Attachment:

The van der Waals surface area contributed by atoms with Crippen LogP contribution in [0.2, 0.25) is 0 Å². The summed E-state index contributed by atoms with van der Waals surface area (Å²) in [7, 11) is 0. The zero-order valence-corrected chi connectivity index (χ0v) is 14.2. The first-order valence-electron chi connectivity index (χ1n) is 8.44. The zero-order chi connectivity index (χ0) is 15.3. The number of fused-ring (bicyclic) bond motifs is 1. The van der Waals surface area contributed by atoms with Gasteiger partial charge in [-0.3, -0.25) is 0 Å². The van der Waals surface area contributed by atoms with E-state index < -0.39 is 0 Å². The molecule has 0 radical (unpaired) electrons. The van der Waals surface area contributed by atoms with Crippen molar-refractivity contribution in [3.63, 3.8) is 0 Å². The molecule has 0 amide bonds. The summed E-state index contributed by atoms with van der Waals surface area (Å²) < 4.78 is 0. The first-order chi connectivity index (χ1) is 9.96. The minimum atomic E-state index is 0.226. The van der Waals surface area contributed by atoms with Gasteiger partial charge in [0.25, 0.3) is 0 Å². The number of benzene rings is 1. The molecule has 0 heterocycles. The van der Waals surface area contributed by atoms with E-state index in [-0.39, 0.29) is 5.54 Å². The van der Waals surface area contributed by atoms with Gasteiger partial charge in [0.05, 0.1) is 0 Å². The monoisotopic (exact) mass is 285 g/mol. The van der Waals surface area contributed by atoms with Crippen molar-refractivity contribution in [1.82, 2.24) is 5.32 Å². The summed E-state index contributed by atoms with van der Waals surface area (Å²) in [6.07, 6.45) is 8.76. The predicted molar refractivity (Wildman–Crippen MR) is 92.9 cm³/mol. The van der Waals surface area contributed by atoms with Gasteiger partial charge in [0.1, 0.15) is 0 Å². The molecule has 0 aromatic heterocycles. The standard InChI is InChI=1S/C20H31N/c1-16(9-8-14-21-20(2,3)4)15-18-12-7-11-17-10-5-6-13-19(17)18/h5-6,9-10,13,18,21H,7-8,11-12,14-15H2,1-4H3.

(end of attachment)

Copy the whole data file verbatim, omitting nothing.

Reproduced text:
The van der Waals surface area contributed by atoms with Crippen LogP contribution in [0.2, 0.25) is 0 Å². The summed E-state index contributed by atoms with van der Waals surface area (Å²) in [7, 11) is 0. The zero-order valence-corrected chi connectivity index (χ0v) is 14.2. The first-order valence-electron chi connectivity index (χ1n) is 8.44. The zero-order chi connectivity index (χ0) is 15.3. The number of fused-ring (bicyclic) bond motifs is 1. The van der Waals surface area contributed by atoms with Gasteiger partial charge in [-0.3, -0.25) is 0 Å². The van der Waals surface area contributed by atoms with E-state index < -0.39 is 0 Å². The molecule has 0 radical (unpaired) electrons. The van der Waals surface area contributed by atoms with Crippen molar-refractivity contribution in [3.63, 3.8) is 0 Å². The molecule has 0 amide bonds. The summed E-state index contributed by atoms with van der Waals surface area (Å²) < 4.78 is 0. The first-order chi connectivity index (χ1) is 9.96. The minimum atomic E-state index is 0.226. The van der Waals surface area contributed by atoms with Gasteiger partial charge in [0.25, 0.3) is 0 Å². The number of benzene rings is 1. The molecule has 0 heterocycles. The van der Waals surface area contributed by atoms with E-state index in [-0.39, 0.29) is 5.54 Å². The van der Waals surface area contributed by atoms with Gasteiger partial charge in [0.05, 0.1) is 0 Å². The monoisotopic (exact) mass is 285 g/mol. The van der Waals surface area contributed by atoms with Crippen molar-refractivity contribution in [1.82, 2.24) is 5.32 Å². The summed E-state index contributed by atoms with van der Waals surface area (Å²) in [6.07, 6.45) is 8.76. The predicted molar refractivity (Wildman–Crippen MR) is 92.9 cm³/mol. The van der Waals surface area contributed by atoms with Gasteiger partial charge in [0.1, 0.15) is 0 Å². The molecule has 0 aromatic heterocycles. The standard InChI is InChI=1S/C20H31N/c1-16(9-8-14-21-20(2,3)4)15-18-12-7-11-17-10-5-6-13-19(17)18/h5-6,9-10,13,18,21H,7-8,11-12,14-15H2,1-4H3.